April 15, 2019
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Microsoft: Federal government greatly underestimates number of Americans without high-speed internet

Microsoft is challenging the federal government’s estimate of how many Americans lack access to broadband internet, and advocating for a new method to track the data, The Puget Sound Business Journal reported recently.

The Federal Communications Commission uses an estimate of about 25 million. But Microsoft reported on its blog April 8 that the true number is about 163 million.

“Getting these numbers right is vitally important,” Chief Data Analytics Officer John Kahan of Microsoft wrote. “This data is used by federal, state and local agencies to decide where to target public funds dedicated to closing this broadband gap. That means millions of Americans already lacking access to broadband have been made invisible, substantially decreasing the likelihood of additional broadband funding or much needed broadband service.”

And this service is critical, from telemedicine to education. Counties with the highest unemployment also have lower broadband usage, the company reports.

Microsoft examined FCC subscription data, Pew Research and also talked to many of the rural Americans as part of its Airband Initiative, which aims to increase connectivity in rural and underserved areas.

Washington’s Ferry County made a cameo appearance in the blog. FCC data shows that 100 percent of Ferry County residents have access to broadband, the company reported. But the Microsoft data shows about 2 percent of the county is using broadband. Local officials also told the company that very few people have access.

Citing this and other examples across the country, Kahan notes “the unescapable conclusion that today there exists no accurate, comprehensive and public estimate of broadband coverage in the United States.”

Kahan highlights “two fundamental problems” with how the data is collected now. First, the questions on the form used by the FCC to collect data are too broad and asks providers if they could provide service. And second, the lack of location specificity also poses challenges. For example, if one person has coverage in a census block, then that entire census tract is counted as having service.

The company recommends several changes to encourage more accurate data collection. The issue was discussed in the U.S. Senate Commerce, Science and Transportation Committee, where U.S. Sen. Maria Cantwell, D-WA, is the ranking member.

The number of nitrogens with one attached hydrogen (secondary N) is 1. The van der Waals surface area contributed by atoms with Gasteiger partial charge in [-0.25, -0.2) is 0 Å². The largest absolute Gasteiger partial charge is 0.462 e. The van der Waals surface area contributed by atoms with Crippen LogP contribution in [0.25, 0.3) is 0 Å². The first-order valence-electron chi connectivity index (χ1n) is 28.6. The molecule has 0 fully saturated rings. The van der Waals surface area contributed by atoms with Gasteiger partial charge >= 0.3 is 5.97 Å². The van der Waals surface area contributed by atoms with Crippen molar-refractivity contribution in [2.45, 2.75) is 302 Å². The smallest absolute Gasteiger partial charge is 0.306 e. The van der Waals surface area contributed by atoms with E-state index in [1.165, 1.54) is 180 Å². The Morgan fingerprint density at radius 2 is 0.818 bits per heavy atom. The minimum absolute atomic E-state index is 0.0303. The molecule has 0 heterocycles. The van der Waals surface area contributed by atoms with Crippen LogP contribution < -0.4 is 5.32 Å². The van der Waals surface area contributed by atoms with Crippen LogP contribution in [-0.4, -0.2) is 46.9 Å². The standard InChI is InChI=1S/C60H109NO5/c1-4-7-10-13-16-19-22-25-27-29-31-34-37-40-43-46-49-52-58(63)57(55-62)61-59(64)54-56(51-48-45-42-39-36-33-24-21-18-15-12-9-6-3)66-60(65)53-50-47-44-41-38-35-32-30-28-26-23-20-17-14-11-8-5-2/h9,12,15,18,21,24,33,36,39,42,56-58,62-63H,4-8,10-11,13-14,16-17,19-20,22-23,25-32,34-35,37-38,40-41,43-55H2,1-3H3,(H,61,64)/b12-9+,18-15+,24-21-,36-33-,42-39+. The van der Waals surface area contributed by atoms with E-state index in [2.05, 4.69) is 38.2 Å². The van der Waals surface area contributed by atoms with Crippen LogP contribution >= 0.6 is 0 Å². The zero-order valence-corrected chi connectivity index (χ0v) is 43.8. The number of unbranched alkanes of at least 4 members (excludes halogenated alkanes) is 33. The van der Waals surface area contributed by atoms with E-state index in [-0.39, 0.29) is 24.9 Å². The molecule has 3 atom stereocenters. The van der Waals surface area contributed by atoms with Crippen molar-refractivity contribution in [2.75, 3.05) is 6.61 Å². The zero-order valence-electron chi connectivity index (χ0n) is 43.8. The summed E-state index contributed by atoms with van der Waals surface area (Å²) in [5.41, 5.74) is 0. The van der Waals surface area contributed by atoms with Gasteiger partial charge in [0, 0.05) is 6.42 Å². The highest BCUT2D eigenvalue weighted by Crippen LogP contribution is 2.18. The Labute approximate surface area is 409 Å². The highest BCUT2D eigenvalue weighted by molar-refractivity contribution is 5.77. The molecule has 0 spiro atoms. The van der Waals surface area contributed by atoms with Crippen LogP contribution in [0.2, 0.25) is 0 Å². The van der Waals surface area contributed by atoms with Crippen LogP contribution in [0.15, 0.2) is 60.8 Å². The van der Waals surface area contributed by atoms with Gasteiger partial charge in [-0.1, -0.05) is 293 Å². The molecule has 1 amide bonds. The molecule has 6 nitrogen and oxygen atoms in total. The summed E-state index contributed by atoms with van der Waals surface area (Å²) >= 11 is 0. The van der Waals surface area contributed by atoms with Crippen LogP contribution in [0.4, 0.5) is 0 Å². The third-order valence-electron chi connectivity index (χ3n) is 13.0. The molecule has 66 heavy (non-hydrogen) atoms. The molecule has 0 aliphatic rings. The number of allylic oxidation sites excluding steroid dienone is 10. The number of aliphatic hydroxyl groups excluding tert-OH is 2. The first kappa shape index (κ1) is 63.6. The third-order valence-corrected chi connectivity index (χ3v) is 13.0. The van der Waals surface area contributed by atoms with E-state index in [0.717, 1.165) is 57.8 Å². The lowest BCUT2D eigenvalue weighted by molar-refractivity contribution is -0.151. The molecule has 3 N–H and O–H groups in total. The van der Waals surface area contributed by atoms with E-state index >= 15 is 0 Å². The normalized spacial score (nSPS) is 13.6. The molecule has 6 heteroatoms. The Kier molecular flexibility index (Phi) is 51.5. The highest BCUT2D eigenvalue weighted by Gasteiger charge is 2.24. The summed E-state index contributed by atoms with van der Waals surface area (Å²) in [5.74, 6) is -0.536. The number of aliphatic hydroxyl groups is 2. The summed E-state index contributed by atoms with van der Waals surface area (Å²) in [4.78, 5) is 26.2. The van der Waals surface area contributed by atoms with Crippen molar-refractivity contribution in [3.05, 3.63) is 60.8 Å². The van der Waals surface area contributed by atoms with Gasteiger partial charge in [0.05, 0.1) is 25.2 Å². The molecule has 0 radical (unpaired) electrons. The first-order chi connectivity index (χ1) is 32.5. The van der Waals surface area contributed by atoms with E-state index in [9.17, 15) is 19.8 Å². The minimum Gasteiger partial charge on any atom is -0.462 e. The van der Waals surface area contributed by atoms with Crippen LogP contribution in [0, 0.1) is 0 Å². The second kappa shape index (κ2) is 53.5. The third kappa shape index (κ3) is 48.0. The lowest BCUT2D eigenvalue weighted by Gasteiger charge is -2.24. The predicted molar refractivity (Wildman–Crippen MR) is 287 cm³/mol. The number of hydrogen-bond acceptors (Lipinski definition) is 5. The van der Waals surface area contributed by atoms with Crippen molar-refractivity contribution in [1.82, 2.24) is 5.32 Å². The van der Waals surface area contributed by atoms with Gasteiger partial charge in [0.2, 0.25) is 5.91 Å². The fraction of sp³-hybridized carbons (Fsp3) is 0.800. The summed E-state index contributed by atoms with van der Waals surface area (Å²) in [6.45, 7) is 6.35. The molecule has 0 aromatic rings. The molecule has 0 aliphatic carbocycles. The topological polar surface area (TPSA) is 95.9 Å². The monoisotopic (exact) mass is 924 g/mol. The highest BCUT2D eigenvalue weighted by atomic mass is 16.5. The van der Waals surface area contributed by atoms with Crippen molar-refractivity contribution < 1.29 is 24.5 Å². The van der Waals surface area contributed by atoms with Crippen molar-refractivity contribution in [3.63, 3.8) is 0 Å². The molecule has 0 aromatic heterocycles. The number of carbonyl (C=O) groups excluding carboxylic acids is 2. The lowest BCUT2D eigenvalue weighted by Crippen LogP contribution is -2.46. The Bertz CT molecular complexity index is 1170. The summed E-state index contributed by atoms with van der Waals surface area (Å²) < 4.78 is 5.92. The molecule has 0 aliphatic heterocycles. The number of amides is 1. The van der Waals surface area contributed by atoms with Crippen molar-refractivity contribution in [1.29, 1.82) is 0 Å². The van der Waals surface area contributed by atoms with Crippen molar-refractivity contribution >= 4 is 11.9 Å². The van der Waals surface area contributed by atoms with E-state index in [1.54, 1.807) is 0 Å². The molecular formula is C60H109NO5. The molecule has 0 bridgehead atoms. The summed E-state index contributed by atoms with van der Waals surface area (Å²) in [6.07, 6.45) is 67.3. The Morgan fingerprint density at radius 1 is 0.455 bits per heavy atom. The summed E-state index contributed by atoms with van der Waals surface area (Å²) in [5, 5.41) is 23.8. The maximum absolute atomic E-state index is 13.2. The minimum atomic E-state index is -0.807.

Better access to broadband is a priority of the AWB Rural Jobs Task Force. To learn more or get involved, please contact Mike Ennis at MikeE@awb.org or 360.943.1600.

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Spring Meeting
State Funding

Lifting levy lid violates spirit of McCleary deal

By The Columbian Editorial Board

Efforts in the Legislature to remove a lid on local school levies represent a step backward for school funding in Washington. Rather than invite a return to inequitable funding and open the door for lawsuits, lawmakers should provide state funding where necessary and adhere to a hard-fought agreement.

Following the 2012 state Supreme Court ruling in McCleary v. Washington, lawmakers took five years to hammer out a compromise in which the state would fully fund public K-12 education. That compromise limited local levies to $1.50 per $1,000 in assessed property value or $1,500 per student, whichever is less.

That was the promise lawmakers gave to taxpayers in 2017 -- state property taxes would increase in order for the Legislature to live up to its "paramount duty" of funding basic education. In exchange, local levies would decrease. The adjustments would prevent inequalities between districts that were at the heart of the McCleary decision; local levies had been used to fund basic expenses such as teacher salaries, creating disparities between wealthy districts and poor districts.

Now, school districts want the Legislature to keep both state and local property taxes high. Senate Bill 5313 would allow districts to tax up to $2.50 per $1,000 in assessed value -- a 67 percent increase from the current law -- or $2,500 per student, depending on a district's enrollment.

Passage of such a plan would put the state on the road to McCleary 2.0. It would invite the return of an unfair funding system that triggered the lawsuit in the first place and that had the amenities of a public education determined by a student's ZIP code.

Read the full editorial in The Columbian
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